Melbourne-based IFM Investors has agreed to divest renewable energy platform Pacific Hydro to State Power Investment Corporation of China.
No value was disclosed for the transaction, but reports place it at more than $3 billion, including debt. The deal is expected to close in the first quarter of 2016.
The auction, which came as institutional investor appetite for mature assets reached new peaks Down Under, was hotly contested. State Power is said to have emerged as the winner among a pool of 10 contenders because it was the only one to bid for the whole portfolio.
State Power couldn’t be reached for comment, while IFM didn’t respond to a request for comment before press time.
Formed of 19 hydro power plants and wind farms in Chile, Australia and Brazil, Pacific Hydro has a generating capacity of 900 megawatts. It is also working on a significant pipeline of greenfield projects, IFM said in a statement.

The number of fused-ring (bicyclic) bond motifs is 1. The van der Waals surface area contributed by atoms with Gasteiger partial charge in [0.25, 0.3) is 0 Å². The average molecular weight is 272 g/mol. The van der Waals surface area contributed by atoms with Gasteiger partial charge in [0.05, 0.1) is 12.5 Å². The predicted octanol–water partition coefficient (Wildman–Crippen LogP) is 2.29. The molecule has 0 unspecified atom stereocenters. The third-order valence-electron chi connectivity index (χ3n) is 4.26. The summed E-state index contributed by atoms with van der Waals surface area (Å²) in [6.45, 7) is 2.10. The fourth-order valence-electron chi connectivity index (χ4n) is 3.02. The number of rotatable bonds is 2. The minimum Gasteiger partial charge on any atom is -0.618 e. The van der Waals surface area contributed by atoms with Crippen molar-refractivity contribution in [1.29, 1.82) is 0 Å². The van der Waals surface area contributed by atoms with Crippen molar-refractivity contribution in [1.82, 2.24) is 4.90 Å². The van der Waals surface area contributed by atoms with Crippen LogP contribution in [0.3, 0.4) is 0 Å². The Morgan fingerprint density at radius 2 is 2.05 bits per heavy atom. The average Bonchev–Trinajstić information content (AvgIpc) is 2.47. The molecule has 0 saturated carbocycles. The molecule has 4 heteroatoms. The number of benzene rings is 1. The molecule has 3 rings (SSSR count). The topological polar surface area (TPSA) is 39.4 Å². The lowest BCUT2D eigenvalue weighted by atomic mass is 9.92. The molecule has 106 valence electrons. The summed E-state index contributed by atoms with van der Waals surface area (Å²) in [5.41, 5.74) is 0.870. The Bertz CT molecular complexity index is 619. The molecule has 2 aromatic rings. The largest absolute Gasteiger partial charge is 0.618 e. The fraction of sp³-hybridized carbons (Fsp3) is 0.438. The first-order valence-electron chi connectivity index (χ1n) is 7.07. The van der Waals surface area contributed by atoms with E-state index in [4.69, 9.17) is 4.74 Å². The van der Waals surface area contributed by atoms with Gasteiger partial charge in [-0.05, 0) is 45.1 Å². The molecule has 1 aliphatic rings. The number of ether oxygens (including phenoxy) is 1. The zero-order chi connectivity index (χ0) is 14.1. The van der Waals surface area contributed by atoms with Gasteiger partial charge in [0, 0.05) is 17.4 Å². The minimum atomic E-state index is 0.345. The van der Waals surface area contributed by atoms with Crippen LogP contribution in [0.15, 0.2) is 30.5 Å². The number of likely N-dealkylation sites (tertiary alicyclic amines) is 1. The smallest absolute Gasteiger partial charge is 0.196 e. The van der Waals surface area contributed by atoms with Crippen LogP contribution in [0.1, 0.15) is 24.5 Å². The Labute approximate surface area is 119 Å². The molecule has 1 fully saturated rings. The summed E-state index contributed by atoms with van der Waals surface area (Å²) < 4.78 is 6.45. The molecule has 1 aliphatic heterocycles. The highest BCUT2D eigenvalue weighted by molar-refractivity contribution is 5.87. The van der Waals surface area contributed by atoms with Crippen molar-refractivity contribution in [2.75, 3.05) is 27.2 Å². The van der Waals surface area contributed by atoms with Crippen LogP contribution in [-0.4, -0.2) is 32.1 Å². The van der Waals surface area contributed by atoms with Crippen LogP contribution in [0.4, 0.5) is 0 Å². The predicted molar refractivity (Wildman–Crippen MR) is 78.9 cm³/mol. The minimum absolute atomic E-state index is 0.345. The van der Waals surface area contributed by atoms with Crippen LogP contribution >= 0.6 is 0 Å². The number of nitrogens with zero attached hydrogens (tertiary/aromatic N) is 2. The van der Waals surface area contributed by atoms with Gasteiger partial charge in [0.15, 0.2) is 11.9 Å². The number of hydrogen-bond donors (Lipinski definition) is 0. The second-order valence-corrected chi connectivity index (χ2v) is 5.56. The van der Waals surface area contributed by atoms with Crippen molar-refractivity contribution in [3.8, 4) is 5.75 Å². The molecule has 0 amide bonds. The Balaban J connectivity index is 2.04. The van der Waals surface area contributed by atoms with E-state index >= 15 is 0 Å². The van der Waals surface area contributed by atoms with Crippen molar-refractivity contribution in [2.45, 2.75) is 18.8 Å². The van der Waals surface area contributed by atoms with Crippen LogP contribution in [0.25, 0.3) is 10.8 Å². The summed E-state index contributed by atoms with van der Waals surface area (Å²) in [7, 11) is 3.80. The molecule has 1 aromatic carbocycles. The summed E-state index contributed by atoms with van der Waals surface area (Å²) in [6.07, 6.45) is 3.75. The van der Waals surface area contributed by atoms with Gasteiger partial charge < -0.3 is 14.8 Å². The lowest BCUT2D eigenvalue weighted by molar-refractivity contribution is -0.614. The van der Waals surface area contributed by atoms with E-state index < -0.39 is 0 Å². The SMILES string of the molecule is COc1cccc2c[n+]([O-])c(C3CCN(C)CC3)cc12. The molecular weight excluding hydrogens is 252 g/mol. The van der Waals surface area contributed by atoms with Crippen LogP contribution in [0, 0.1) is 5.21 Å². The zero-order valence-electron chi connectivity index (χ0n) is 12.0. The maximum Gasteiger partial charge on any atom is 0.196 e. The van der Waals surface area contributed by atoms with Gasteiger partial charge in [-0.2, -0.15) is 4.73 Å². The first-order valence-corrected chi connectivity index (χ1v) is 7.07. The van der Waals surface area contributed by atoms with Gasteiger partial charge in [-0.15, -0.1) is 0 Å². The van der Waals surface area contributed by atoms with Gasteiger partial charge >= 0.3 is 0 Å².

Pacific Hydro got caught in the headwinds of regulatory changes last year, with a revision of Australia’s renewable energy target scheme creating policy uncertainty about the sector. Along with lower-than-expected energy demand, this prompted IFM to post an A$685 million (€451 million; $493 million) write-down on the asset in October.
The deal could now face fresh political scrutiny after the A$506 million sale of Port of Darwin to China-owned Landbridge elicited heated reactions among the opposition and US lawmakers on national security grounds.
State Power, the result of a merger between China Power Investment Corporation and State Nuclear Power Technology Corporation, has assets of $113 billion and a total installed capacity of more than 100 gigawatts.